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How To Manage Log Files With Logrotate On Ubuntu 12.10

Tutorials Logging Ubuntu
About Logrotate>

About Logrotate #

Logrotate is a utility/tool that manages activities like automatic rotation, removal and compression of log files in a system. This is an excellent tool to manage your logs conserve precious disk space. By having a simple yet powerful configuration file, different parameters of logrotation can be controlled. This gives complete control over the way logs can be automatically managed and need not necessitate manual intervention.


Prerequisites #

As a prerequisite, we are assuming that you have gone through the article on how to set up your droplet or VPS. If not, you can find the article here. This tutorial requires you to have a VPS up and running and have you log into it.

Setup Logrotate>

Setup Logrotate #

Step 1—Update System and System Packages>

Step 1—Update System and System Packages #

Run the following command to update the package lists from apt-get and get the information on the newest versions of packages and their dependencies.

sudo apt-get update
Step 2—Install Logrotate>

Step 2—Install Logrotate #

If logrotate is not already on your VPS, install it now through apt-get.

sudo apt-get install logrotate
Step 3 — Confirmation>

Step 3 — Confirmation #

To verify that logrotate was successfully installed, run this in the command prompt.


Since the logrotate utility is based on configuration files, the above command will not rotate any files and will show you a brief overview of the usage and the switch options available.

Step 4—Configure Logrotate>

Step 4—Configure Logrotate #

Configurations and default options for the logrotate utility are present in:


Some of the important configuration settings are : rotation-interval, log-file-size, rotation-count and compression.
Application-specific log file information (to override the defaults) are kept at:


We will have a look at a few examples to understand the concept better.

Step 5—Example>

Step 5—Example #

An example application configuration setting would be the dpkg (Debian package management system), that is stored in /etc/logrotate.d/dpkg. One of the entries in this file would be:

/var/log/dpkg.log {
	rotate 12
	create 644 root root

What this means is that:
the logrotation for dpkg monitors the /var/log/dpkg.log file and does this on a monthly basis – this is the rotation interval.
‘rotate 12’ signifies that 12 days worth of logs would be kept.
logfiles can be compressed using the gzip format by specifying ‘compress’ and ‘delaycompress’ delays the compression process till the next log rotation. ‘delaycompress’ will work only if ‘compress’ option is specified.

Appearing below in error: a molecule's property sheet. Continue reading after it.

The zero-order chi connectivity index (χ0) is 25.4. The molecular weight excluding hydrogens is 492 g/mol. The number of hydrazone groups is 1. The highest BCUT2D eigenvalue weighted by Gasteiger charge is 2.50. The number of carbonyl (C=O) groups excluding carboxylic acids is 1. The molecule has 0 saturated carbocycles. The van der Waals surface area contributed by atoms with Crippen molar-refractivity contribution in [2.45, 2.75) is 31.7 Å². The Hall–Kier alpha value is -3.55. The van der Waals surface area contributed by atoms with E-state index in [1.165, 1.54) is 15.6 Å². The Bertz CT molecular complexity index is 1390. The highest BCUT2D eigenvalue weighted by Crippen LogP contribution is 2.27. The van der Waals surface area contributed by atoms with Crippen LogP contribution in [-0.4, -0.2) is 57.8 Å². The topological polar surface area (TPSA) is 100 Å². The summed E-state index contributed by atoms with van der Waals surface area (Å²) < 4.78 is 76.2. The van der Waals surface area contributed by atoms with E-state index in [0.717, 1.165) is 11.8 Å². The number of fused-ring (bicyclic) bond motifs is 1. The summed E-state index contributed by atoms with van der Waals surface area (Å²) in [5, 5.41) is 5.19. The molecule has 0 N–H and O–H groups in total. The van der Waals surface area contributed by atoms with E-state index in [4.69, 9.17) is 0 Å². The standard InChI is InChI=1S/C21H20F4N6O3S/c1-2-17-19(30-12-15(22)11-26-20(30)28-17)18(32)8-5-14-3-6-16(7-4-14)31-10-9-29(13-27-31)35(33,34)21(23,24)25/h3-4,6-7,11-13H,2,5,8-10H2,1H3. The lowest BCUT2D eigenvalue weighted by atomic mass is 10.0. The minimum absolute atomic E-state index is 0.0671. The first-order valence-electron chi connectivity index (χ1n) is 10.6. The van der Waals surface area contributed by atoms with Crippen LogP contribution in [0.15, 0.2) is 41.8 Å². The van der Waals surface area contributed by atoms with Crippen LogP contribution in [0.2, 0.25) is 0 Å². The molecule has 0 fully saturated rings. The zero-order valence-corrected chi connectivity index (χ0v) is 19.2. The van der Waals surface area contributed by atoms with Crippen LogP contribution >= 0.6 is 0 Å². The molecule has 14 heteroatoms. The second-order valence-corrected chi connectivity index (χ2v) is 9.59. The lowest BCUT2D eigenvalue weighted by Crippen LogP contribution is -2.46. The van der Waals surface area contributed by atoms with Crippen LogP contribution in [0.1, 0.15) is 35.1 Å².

‘missingok’ avoids halting on any error and carries on with the next log file.
‘notifempty’ avoid log rotation if the logfile is empty.
‘create ’ creates a new empty file with the specified properties after log-rotation.
Though missing in the above example, ‘size’ is also an important setting if you want to control the sizing of the logs growing in the system.
A configuration setting of around 100MB would look like:

size 100M

Note that If both size and rotation interval are set, then size is taken as a higher priority. That is, if a configuration file has the following settings:

size 100M

then the logs are rotated once the file size reaches 100M and this need not wait for the monthly cycle.

Step 6—Cron Job>

Step 6—Cron Job #

You can also set the logrotation as a cron so that the manual process can be avoided and this is taken care of automatically. By specifying an entry in /etc/cron.daily/logrotate , the rotation is triggered daily.

Step 7—Status Check and Verification>

Step 7—Status Check and Verification #

To verify if a particular log is indeed rotating or not and to check the last date and time of its rotation, check the /var/lib/logrotate/status file. This is a neatly formatted file that contains the log file name and the date on which it was last rotated.

cat /var/lib/logrotate/status 

A few entries from this file, for example:

"/var/log/lpr.log" 2013-4-11
"/var/log/dpkg.log" 2013-4-11
"/var/log/pm-suspend.log" 2013-4-11
"/var/log/syslog" 2013-4-11
"/var/log/" 2013-4-11
"/var/log/daemon.log" 2013-4-11
"/var/log/apport.log" 2013-4-11

Congratulations! You have logrotate installed in your system. Now, change the configuration settings as per your requirements.
Try ‘man logrotate’ or ‘logrotate -?’ for more details.